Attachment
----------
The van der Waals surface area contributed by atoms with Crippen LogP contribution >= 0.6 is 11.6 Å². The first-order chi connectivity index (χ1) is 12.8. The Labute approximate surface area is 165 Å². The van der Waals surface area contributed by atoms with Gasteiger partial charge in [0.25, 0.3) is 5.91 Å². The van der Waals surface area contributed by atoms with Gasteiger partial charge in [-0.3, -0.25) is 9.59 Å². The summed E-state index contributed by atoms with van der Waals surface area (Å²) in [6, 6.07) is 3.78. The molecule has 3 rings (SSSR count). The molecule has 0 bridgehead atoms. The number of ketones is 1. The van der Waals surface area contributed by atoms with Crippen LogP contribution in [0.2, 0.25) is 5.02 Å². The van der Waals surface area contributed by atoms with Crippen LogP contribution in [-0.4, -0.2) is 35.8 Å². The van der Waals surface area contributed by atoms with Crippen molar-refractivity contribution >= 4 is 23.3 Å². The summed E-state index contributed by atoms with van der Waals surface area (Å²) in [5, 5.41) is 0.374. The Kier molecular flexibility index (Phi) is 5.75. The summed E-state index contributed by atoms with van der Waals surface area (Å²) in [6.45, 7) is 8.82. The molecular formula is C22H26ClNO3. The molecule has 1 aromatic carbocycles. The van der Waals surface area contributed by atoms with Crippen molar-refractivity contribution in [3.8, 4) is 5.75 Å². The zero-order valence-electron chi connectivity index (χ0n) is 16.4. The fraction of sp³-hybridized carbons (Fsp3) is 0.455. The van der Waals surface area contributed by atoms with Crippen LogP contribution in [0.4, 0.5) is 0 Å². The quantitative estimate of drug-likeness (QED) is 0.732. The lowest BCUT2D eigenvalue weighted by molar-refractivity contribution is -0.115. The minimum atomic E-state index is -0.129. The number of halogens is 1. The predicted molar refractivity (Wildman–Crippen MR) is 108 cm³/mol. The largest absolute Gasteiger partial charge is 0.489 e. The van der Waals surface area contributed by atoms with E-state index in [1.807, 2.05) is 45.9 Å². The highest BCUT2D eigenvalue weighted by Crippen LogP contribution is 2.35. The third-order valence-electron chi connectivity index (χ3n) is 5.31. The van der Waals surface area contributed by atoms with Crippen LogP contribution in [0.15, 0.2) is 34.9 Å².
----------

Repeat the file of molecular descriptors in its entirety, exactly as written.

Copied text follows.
The van der Waals surface area contributed by atoms with Crippen LogP contribution >= 0.6 is 11.6 Å². The first-order chi connectivity index (χ1) is 12.8. The Labute approximate surface area is 165 Å². The van der Waals surface area contributed by atoms with Gasteiger partial charge in [0.25, 0.3) is 5.91 Å². The van der Waals surface area contributed by atoms with Gasteiger partial charge in [-0.3, -0.25) is 9.59 Å². The summed E-state index contributed by atoms with van der Waals surface area (Å²) in [6, 6.07) is 3.78. The molecule has 3 rings (SSSR count). The molecule has 0 bridgehead atoms. The number of ketones is 1. The van der Waals surface area contributed by atoms with Crippen LogP contribution in [0.2, 0.25) is 5.02 Å². The van der Waals surface area contributed by atoms with Crippen LogP contribution in [-0.4, -0.2) is 35.8 Å². The van der Waals surface area contributed by atoms with Crippen molar-refractivity contribution >= 4 is 23.3 Å². The summed E-state index contributed by atoms with van der Waals surface area (Å²) in [5, 5.41) is 0.374. The Kier molecular flexibility index (Phi) is 5.75. The summed E-state index contributed by atoms with van der Waals surface area (Å²) in [6.45, 7) is 8.82. The molecular formula is C22H26ClNO3. The molecule has 1 aromatic carbocycles. The van der Waals surface area contributed by atoms with Crippen molar-refractivity contribution in [3.8, 4) is 5.75 Å². The zero-order valence-electron chi connectivity index (χ0n) is 16.4. The fraction of sp³-hybridized carbons (Fsp3) is 0.455. The van der Waals surface area contributed by atoms with Crippen LogP contribution in [0.4, 0.5) is 0 Å². The quantitative estimate of drug-likeness (QED) is 0.732. The lowest BCUT2D eigenvalue weighted by molar-refractivity contribution is -0.115. The minimum atomic E-state index is -0.129. The number of halogens is 1. The predicted molar refractivity (Wildman–Crippen MR) is 108 cm³/mol. The largest absolute Gasteiger partial charge is 0.489 e. The van der Waals surface area contributed by atoms with E-state index in [1.807, 2.05) is 45.9 Å². The highest BCUT2D eigenvalue weighted by Crippen LogP contribution is 2.35. The third-order valence-electron chi connectivity index (χ3n) is 5.31. The van der Waals surface area contributed by atoms with Crippen LogP contribution in [0.15, 0.2) is 34.9 Å².